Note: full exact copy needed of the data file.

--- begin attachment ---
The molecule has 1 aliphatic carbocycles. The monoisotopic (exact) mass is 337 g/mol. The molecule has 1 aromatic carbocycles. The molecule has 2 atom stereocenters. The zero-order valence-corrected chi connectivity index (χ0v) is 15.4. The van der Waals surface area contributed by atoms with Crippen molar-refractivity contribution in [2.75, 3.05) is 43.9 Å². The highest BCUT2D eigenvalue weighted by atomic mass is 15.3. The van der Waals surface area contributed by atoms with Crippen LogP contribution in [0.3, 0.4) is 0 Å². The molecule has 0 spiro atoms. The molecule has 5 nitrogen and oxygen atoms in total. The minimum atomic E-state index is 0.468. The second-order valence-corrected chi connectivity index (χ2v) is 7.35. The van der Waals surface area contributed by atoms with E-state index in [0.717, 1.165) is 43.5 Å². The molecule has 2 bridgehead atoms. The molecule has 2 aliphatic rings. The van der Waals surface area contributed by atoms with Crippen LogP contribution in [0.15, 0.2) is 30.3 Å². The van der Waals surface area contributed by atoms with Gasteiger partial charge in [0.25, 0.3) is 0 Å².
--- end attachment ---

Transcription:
The molecule has 1 aliphatic carbocycles. The monoisotopic (exact) mass is 337 g/mol. The molecule has 1 aromatic carbocycles. The molecule has 2 atom stereocenters. The zero-order valence-corrected chi connectivity index (χ0v) is 15.4. The van der Waals surface area contributed by atoms with Crippen molar-refractivity contribution in [2.75, 3.05) is 43.9 Å². The highest BCUT2D eigenvalue weighted by atomic mass is 15.3. The van der Waals surface area contributed by atoms with Crippen LogP contribution in [0.3, 0.4) is 0 Å². The molecule has 0 spiro atoms. The molecule has 5 nitrogen and oxygen atoms in total. The minimum atomic E-state index is 0.468. The second-order valence-corrected chi connectivity index (χ2v) is 7.35. The van der Waals surface area contributed by atoms with E-state index in [0.717, 1.165) is 43.5 Å². The molecule has 2 bridgehead atoms. The molecule has 2 aliphatic rings. The van der Waals surface area contributed by atoms with Crippen LogP contribution in [0.15, 0.2) is 30.3 Å². The van der Waals surface area contributed by atoms with Gasteiger partial charge in [0.25, 0.3) is 0 Å².